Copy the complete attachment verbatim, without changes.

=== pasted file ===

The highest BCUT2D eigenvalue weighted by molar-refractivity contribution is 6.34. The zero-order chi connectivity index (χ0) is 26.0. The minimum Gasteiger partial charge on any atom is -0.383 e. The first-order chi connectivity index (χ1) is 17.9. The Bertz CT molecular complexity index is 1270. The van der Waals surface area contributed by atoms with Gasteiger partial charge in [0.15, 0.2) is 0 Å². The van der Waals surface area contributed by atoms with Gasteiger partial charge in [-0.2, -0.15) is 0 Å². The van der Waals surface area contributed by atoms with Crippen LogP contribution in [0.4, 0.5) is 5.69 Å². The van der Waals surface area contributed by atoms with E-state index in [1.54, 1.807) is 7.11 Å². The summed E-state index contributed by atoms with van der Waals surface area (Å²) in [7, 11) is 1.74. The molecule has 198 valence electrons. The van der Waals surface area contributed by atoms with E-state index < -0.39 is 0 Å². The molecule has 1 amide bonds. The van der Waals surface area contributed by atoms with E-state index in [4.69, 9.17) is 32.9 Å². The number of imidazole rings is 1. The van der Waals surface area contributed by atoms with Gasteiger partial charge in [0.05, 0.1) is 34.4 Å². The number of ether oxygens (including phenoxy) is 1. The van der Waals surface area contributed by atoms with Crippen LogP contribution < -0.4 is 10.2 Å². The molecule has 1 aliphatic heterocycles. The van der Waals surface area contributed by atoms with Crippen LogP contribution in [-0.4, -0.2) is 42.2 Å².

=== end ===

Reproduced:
The highest BCUT2D eigenvalue weighted by molar-refractivity contribution is 6.34. The zero-order chi connectivity index (χ0) is 26.0. The minimum Gasteiger partial charge on any atom is -0.383 e. The first-order chi connectivity index (χ1) is 17.9. The Bertz CT molecular complexity index is 1270. The van der Waals surface area contributed by atoms with Gasteiger partial charge in [0.15, 0.2) is 0 Å². The van der Waals surface area contributed by atoms with Gasteiger partial charge in [-0.2, -0.15) is 0 Å². The van der Waals surface area contributed by atoms with Crippen LogP contribution in [0.4, 0.5) is 5.69 Å². The van der Waals surface area contributed by atoms with E-state index in [1.54, 1.807) is 7.11 Å². The summed E-state index contributed by atoms with van der Waals surface area (Å²) in [7, 11) is 1.74. The molecule has 198 valence electrons. The van der Waals surface area contributed by atoms with E-state index < -0.39 is 0 Å². The molecule has 1 amide bonds. The van der Waals surface area contributed by atoms with E-state index in [4.69, 9.17) is 32.9 Å². The number of imidazole rings is 1. The van der Waals surface area contributed by atoms with Gasteiger partial charge in [0.05, 0.1) is 34.4 Å². The number of ether oxygens (including phenoxy) is 1. The van der Waals surface area contributed by atoms with Crippen LogP contribution < -0.4 is 10.2 Å². The molecule has 1 aliphatic heterocycles. The van der Waals surface area contributed by atoms with Crippen LogP contribution in [-0.4, -0.2) is 42.2 Å².